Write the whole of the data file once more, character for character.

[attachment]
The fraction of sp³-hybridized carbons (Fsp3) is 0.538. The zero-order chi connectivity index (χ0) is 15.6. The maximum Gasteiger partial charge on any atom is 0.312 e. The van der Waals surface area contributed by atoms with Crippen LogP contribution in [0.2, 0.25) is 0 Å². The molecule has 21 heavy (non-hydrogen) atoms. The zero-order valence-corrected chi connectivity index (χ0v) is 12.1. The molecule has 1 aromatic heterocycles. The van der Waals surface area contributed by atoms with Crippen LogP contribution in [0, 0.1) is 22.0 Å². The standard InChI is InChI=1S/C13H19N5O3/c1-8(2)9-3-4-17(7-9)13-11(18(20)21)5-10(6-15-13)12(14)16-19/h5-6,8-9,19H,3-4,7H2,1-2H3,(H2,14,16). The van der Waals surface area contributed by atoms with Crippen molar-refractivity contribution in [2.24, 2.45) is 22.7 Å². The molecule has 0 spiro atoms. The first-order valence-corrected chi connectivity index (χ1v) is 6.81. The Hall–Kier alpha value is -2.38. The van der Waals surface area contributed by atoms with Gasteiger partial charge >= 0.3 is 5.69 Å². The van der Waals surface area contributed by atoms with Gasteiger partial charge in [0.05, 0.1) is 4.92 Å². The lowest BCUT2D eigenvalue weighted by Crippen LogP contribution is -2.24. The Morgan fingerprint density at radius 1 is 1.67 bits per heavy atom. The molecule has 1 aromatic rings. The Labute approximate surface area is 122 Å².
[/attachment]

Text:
The fraction of sp³-hybridized carbons (Fsp3) is 0.538. The zero-order chi connectivity index (χ0) is 15.6. The maximum Gasteiger partial charge on any atom is 0.312 e. The van der Waals surface area contributed by atoms with Crippen LogP contribution in [0.2, 0.25) is 0 Å². The molecule has 21 heavy (non-hydrogen) atoms. The zero-order valence-corrected chi connectivity index (χ0v) is 12.1. The molecule has 1 aromatic heterocycles. The van der Waals surface area contributed by atoms with Crippen LogP contribution in [0, 0.1) is 22.0 Å². The standard InChI is InChI=1S/C13H19N5O3/c1-8(2)9-3-4-17(7-9)13-11(18(20)21)5-10(6-15-13)12(14)16-19/h5-6,8-9,19H,3-4,7H2,1-2H3,(H2,14,16). The van der Waals surface area contributed by atoms with Crippen molar-refractivity contribution in [2.24, 2.45) is 22.7 Å². The molecule has 0 spiro atoms. The first-order valence-corrected chi connectivity index (χ1v) is 6.81. The Hall–Kier alpha value is -2.38. The van der Waals surface area contributed by atoms with Gasteiger partial charge >= 0.3 is 5.69 Å². The van der Waals surface area contributed by atoms with Gasteiger partial charge in [0.05, 0.1) is 4.92 Å². The lowest BCUT2D eigenvalue weighted by Crippen LogP contribution is -2.24. The Morgan fingerprint density at radius 1 is 1.67 bits per heavy atom. The molecule has 1 aromatic rings. The Labute approximate surface area is 122 Å².